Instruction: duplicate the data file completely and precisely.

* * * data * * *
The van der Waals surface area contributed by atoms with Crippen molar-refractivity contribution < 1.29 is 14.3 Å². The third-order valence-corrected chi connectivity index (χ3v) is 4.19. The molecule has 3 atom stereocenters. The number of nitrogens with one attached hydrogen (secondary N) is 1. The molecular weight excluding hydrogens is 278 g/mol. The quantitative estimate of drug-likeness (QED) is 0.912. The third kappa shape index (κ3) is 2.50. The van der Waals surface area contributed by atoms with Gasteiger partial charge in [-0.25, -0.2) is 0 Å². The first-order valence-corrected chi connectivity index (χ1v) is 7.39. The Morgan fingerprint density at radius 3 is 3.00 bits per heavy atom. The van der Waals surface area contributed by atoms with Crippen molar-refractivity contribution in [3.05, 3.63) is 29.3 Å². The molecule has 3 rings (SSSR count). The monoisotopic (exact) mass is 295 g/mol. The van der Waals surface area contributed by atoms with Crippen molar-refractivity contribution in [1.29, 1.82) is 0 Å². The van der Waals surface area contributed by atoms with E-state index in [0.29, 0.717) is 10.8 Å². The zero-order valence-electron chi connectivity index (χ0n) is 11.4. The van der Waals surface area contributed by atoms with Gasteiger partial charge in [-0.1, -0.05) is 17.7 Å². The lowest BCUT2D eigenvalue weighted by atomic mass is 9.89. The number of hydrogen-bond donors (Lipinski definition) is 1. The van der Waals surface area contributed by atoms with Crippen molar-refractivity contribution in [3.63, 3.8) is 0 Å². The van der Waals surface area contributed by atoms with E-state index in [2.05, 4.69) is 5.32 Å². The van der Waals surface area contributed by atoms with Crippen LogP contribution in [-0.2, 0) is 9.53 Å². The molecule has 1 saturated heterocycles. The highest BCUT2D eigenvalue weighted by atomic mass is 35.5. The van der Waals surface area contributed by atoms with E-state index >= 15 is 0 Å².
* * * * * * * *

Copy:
The van der Waals surface area contributed by atoms with Crippen molar-refractivity contribution < 1.29 is 14.3 Å². The third-order valence-corrected chi connectivity index (χ3v) is 4.19. The molecule has 3 atom stereocenters. The number of nitrogens with one attached hydrogen (secondary N) is 1. The molecular weight excluding hydrogens is 278 g/mol. The quantitative estimate of drug-likeness (QED) is 0.912. The third kappa shape index (κ3) is 2.50. The van der Waals surface area contributed by atoms with Gasteiger partial charge in [-0.25, -0.2) is 0 Å². The first-order valence-corrected chi connectivity index (χ1v) is 7.39. The Morgan fingerprint density at radius 3 is 3.00 bits per heavy atom. The van der Waals surface area contributed by atoms with Crippen molar-refractivity contribution in [3.05, 3.63) is 29.3 Å². The molecule has 3 rings (SSSR count). The monoisotopic (exact) mass is 295 g/mol. The van der Waals surface area contributed by atoms with Crippen molar-refractivity contribution in [1.29, 1.82) is 0 Å². The van der Waals surface area contributed by atoms with E-state index in [0.29, 0.717) is 10.8 Å². The zero-order valence-electron chi connectivity index (χ0n) is 11.4. The van der Waals surface area contributed by atoms with Gasteiger partial charge in [-0.1, -0.05) is 17.7 Å². The lowest BCUT2D eigenvalue weighted by atomic mass is 9.89. The number of hydrogen-bond donors (Lipinski definition) is 1. The van der Waals surface area contributed by atoms with Crippen molar-refractivity contribution in [3.63, 3.8) is 0 Å². The van der Waals surface area contributed by atoms with E-state index in [2.05, 4.69) is 5.32 Å². The van der Waals surface area contributed by atoms with Crippen LogP contribution in [-0.2, 0) is 9.53 Å². The molecule has 1 saturated heterocycles. The highest BCUT2D eigenvalue weighted by atomic mass is 35.5. The van der Waals surface area contributed by atoms with E-state index >= 15 is 0 Å².